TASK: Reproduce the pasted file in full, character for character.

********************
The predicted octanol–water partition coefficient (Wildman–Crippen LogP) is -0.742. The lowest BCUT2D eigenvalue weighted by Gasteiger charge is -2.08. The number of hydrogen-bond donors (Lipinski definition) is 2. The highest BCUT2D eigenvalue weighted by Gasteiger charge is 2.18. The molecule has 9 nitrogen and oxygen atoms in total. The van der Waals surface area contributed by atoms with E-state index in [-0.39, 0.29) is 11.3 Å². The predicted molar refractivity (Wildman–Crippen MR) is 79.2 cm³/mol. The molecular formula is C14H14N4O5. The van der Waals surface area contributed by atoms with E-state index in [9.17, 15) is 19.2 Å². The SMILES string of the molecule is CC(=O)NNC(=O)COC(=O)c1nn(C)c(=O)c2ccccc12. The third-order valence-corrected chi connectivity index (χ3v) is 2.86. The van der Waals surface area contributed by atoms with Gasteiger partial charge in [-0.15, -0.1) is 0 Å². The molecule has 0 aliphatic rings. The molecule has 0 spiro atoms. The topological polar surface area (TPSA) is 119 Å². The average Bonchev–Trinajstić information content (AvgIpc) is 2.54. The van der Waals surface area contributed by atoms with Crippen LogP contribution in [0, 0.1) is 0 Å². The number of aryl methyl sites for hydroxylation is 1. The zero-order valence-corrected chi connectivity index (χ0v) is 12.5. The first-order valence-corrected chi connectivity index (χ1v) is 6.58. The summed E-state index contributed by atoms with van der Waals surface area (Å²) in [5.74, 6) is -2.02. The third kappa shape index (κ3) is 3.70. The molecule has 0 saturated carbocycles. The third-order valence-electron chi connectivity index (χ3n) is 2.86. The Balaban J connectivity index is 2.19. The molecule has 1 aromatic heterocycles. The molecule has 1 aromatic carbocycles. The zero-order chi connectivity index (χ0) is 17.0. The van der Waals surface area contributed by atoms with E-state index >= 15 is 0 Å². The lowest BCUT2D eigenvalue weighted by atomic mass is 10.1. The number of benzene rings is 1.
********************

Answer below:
The predicted octanol–water partition coefficient (Wildman–Crippen LogP) is -0.742. The lowest BCUT2D eigenvalue weighted by Gasteiger charge is -2.08. The number of hydrogen-bond donors (Lipinski definition) is 2. The highest BCUT2D eigenvalue weighted by Gasteiger charge is 2.18. The molecule has 9 nitrogen and oxygen atoms in total. The van der Waals surface area contributed by atoms with E-state index in [-0.39, 0.29) is 11.3 Å². The predicted molar refractivity (Wildman–Crippen MR) is 79.2 cm³/mol. The molecular formula is C14H14N4O5. The van der Waals surface area contributed by atoms with E-state index in [9.17, 15) is 19.2 Å². The SMILES string of the molecule is CC(=O)NNC(=O)COC(=O)c1nn(C)c(=O)c2ccccc12. The third-order valence-corrected chi connectivity index (χ3v) is 2.86. The van der Waals surface area contributed by atoms with Gasteiger partial charge in [-0.15, -0.1) is 0 Å². The molecule has 0 aliphatic rings. The molecule has 0 spiro atoms. The topological polar surface area (TPSA) is 119 Å². The average Bonchev–Trinajstić information content (AvgIpc) is 2.54. The van der Waals surface area contributed by atoms with Crippen LogP contribution in [0, 0.1) is 0 Å². The number of aryl methyl sites for hydroxylation is 1. The zero-order valence-corrected chi connectivity index (χ0v) is 12.5. The first-order valence-corrected chi connectivity index (χ1v) is 6.58. The summed E-state index contributed by atoms with van der Waals surface area (Å²) in [5.74, 6) is -2.02. The third kappa shape index (κ3) is 3.70. The molecule has 0 saturated carbocycles. The third-order valence-electron chi connectivity index (χ3n) is 2.86. The Balaban J connectivity index is 2.19. The molecule has 1 aromatic heterocycles. The molecule has 1 aromatic carbocycles. The zero-order chi connectivity index (χ0) is 17.0. The van der Waals surface area contributed by atoms with E-state index >= 15 is 0 Å². The lowest BCUT2D eigenvalue weighted by atomic mass is 10.1. The number of benzene rings is 1.